The Scandinavian duo My bubba started singing together after Bubba Tomasdottír answered an ad to rent a room in My Larsdotter's apartment.
The name of their band is taken from an anglicized pronunciation of the two singers' first names. And while Larsdotter is from Sweden and Tomasdottír is from Iceland, their music has the sound of something born in America — a blend of old country, blues and bluegrass. Click through for an interview with the duo with NPR's Scott Simon.
Probably no other region of the country has been sung about as much as the South. Results, as they say, have varied. Some songs, and songwriters, stand out however.
Rosanne Cash is a good example. Her 2014 album The River and the Thread traces the veins of the Southern experience through its many sounds and through the imagined voices of its people. It casts an image of beauty and of pain.
We add another pair of songs to our essential Georgia Playlist. Jason Rodgers, conductor of the all-black group ‘Orchestra Noir," joins the show to share two of his favorite Georgia tunes from Ray Charles and James Brown.
Enjoy this live version of Ray Charles' "Unchain My Heart"
Also, check out James Brown performing "Please, Please, Please" live on the TAMI show
Brett Harris can simply write a song. Each one is a pop gem, a full but never baroque combination of his capable tenor and finger picked guitar. Our friends at the Field Note Stenographers have spent some time with Harris' new album "Up In The Air" and have this full length review.
In Athens in the 1980s, they formed one corner of a holy trinity: R.E.M, B-52s and...Pylon. Though they broke up, for the first time, in 1983, Pylon's itchy, dancey influence can still be felt around the world of what we now call indie rock.
Last week's trip to Cuba was historic for Barack Obama. He's the first American president to visit the country in almost a hundred years, and another American racked up a first in Cuba over the weekend. Georgia musician Chuck Leavell performed with the Rolling Stones in Havana on Friday.
It's that time of year again! This week is March Madness for music lovers: South By Southwest. The annual music festival in Austin, Texas is a treasure trove of exciting new music to enjoy and brilliant artists to discover. For this week's All Songs Considered, our hosts Bob Boilen and Robin Hilton are joined by NPR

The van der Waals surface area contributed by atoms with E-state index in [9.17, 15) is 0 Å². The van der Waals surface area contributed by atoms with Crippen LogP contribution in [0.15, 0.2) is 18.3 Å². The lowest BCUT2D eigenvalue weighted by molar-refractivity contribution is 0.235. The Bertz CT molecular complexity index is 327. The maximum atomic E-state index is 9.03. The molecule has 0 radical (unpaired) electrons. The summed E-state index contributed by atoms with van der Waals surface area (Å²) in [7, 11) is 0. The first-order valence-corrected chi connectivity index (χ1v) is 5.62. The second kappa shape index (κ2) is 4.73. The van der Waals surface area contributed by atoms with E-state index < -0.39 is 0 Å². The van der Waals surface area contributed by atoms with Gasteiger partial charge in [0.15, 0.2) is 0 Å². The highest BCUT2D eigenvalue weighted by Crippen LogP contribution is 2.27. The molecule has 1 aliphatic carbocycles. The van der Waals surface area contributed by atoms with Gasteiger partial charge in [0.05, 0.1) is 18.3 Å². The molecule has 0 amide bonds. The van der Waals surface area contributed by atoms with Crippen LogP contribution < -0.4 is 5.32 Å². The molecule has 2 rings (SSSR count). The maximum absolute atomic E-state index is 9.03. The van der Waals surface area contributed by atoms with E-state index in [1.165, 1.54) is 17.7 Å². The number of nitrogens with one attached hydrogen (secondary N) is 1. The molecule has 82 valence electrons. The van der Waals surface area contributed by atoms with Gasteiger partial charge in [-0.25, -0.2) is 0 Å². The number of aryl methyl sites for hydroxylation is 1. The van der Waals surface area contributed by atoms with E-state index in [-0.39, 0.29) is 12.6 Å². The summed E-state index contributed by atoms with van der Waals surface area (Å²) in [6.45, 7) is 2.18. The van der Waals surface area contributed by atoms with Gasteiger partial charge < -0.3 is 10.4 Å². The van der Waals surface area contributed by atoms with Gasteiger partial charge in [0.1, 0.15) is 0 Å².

Music's Stephen Thompson and Saidah Blount to talk about which bands they are most excited to see for the very first time at SXSW this year.
There are nine spare, simple songs on Julien Baker's debut album, Sprained Ankle, and every one of them is sad. In fact, she came to the Tiny Desk with an untitled new one — since given the name "Funeral Pyre" — and she appropriately introduced it as "Sad Song #11." But Baker's shimmering electric-guitar picking, the purity of her voice and the yearning way she sings make each of her songs lovely and memorable rather than merely somber. She takes raw emotions and weaves them into perfect bits of memorable poetry like this, from the song "Good News":
In this session, Col. Bruce Hampton recorded at Capricorn Studio.
Col. Bruce is a legend of Georgia music who has been unafraid to wave his freak flag high since the 1960s. In this interview with Chris Nylund and Jared Wright of the Field Note Stenographers music collective, Col. Bruce introduces us to the numerology of Southern humidity and gives us a glimpse of the weird heyday of a late 60s music boomtown called Macon. A note, in this first story, Gregg is none other than Gregg Allman.
For more than a decade, The Morris Museum of Art's Budweiser True Music Southern Soul & Song Concert Series has featured icons and rising stars in bluegrass, country, americana, gospel, roots and jazz...everyone from Doc Watson and Del McCoury to Pam Tillis and The Preservation Hall Jazz Band. For the first time, GPB Augusta is partnering with The Morris to archive these performances, recorded live at The Historic Imperial Theatre. This recording features performances by the husband and wife duo, Rob & Linda Williams, as well as Suzy Burges.
T. Hardy Morris has moved some molecules in his day as a member of the very loud Athens, GA band Dead Confederate. In recent years, Morris has turned it down a notch with solo work both quieter and more personal. In this Field Session Morris talks about how turning into your Dad isn't so bad, about work life balance for a touring musician with a wife, a kid and a baby on the way and on the difference between a poet and a songwriter. Produced with the Field Note Stenographers.
Brett Harris writes the sort of crystalline pop songs that hearken back to the days of Power Pop. Plus, he's a really good guitarist who knows better than to upstage his own voice. Between songs from his new album Up In The Air, Harris talks about how he first discovered music he could call his own and about to how adapt songs he wrote for a band to a solo tour. Brett's new album Up In The Air will be released on March, 4. Listen above or watch below.
Before she performed under the name TORRES, she was Mackenzie Scott, a teenager in Macon, Ga. Hear Scott perform three songs off her album Sprinter and talk about what its like to come home in this performance at Capricorn Studio in Macon. Listen above, watch below.
In this month's preview of music coming to Macon, we look forward to the holy drone of Lobo Marino, to a tsunami of surf punk from Repeat Repeat, a show from a godfather of lo-fi recording, and to a visit from a veteran of the deep soul scene. With the Field Note Stenographers.